A couple of interesting articles just came out in MBE on how natural selection has affected human populations that ran into problems with trace elements, either too much or too little. One talked about adaptation to selenium shortages (which I’ve mentioned): this is a problem in parts of China, among other places. It seems that there has been a shift in the frequencies of variants of several genes involved in selenium metabolism – polygenic selection . The other paper discussed adaptation to high arsenic levels among people in the northern Argentinian Andes: this involved a partial selective sweep on a variant of a single gene (AS3MT) that appears to be the major gene for arsenic metabolism.
Probably there have been adaptive changes in response to iodine shortages, which are fairly widespread. In principle, shortage or oversupply could be a problem for any essential trace element; but it looks as if, in most cases, the trace element is fairly abundant in the environment (compared to the amount we need) while humans can tolerate a fair amount more than the minimum. Selenium is something of an exception: shortages and toxicity both occur.
Vitamin shortages and surpluses we know something about. I’m sure that most of my readers have learned their lesson and no longer gobble polar bear liver. It looks as if you can suffer from an ergothioneine shortage from a wheat diet, and a more-active form of the ergothioneine transporter has undergone a partial sweep in southern Europe (EEF). Interesting that dietary scientists aren’t sure what problems are caused by ergothioneine shortages: but the existence of a specific ergothioneine transporter, and that partial sweep, sh0w it does indeed do something useful. That’s a a useful approach to showing that something is useful or essential in humans, easier than putting a platitude of sophomores on a special diet and seeing if their hair falls out or they develop ED – show that there is specific molecular machinery for importing it.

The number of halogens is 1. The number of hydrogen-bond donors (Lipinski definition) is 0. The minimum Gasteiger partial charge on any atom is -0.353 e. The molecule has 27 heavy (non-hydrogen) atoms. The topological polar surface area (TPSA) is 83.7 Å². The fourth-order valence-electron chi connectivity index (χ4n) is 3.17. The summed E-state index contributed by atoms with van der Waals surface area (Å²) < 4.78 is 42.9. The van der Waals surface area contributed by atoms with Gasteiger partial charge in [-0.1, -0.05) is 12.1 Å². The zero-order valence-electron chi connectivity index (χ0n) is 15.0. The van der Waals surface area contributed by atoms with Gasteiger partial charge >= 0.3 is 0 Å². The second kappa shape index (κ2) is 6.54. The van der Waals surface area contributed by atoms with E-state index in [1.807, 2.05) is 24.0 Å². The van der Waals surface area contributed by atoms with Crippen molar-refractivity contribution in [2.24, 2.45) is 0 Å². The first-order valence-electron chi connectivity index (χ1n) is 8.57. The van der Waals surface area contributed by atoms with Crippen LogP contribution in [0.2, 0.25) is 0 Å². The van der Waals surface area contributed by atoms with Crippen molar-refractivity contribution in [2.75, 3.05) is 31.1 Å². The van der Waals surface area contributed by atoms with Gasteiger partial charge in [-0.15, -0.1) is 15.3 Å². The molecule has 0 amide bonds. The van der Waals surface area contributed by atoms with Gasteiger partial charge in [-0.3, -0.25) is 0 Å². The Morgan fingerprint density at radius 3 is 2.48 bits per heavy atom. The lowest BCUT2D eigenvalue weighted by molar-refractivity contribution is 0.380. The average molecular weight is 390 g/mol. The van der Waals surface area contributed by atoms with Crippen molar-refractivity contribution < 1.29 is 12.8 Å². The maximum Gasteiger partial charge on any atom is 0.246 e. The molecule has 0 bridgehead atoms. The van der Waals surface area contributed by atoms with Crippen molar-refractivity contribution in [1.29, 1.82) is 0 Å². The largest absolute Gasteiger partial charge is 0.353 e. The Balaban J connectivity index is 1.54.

I think there’s a fair chance that some populations – I’m thinking of maize and Amerindians – have adapted to poor amino acid quality: having too many of some essential amino acids and too few of others (like lysine): like Scrabble with more ‘Q’s than ‘U’s.
There might be adaptation to a cassava diet: cyanide tolerance. In South America, of course, not Africa.
There are lot of examples in which any sensible person (of which there are about five) knows that some between-population trait difference almost certainly has a genetic cause (because we always see it in every sample of that pop, in different environments) but we don’t know the genetic details, or have only a limited knowledge. For example, some populations have a lot more trouble handling alcohol than others – which, pace Robin Hanson , is genetic. We know something about the basis of this among East Asians, but I don’t think we know the genetic architecture in other populations.
What other factors that haven’t been considered at may have selected for various things in humans ? Please say something that we haven’t heard a million times before.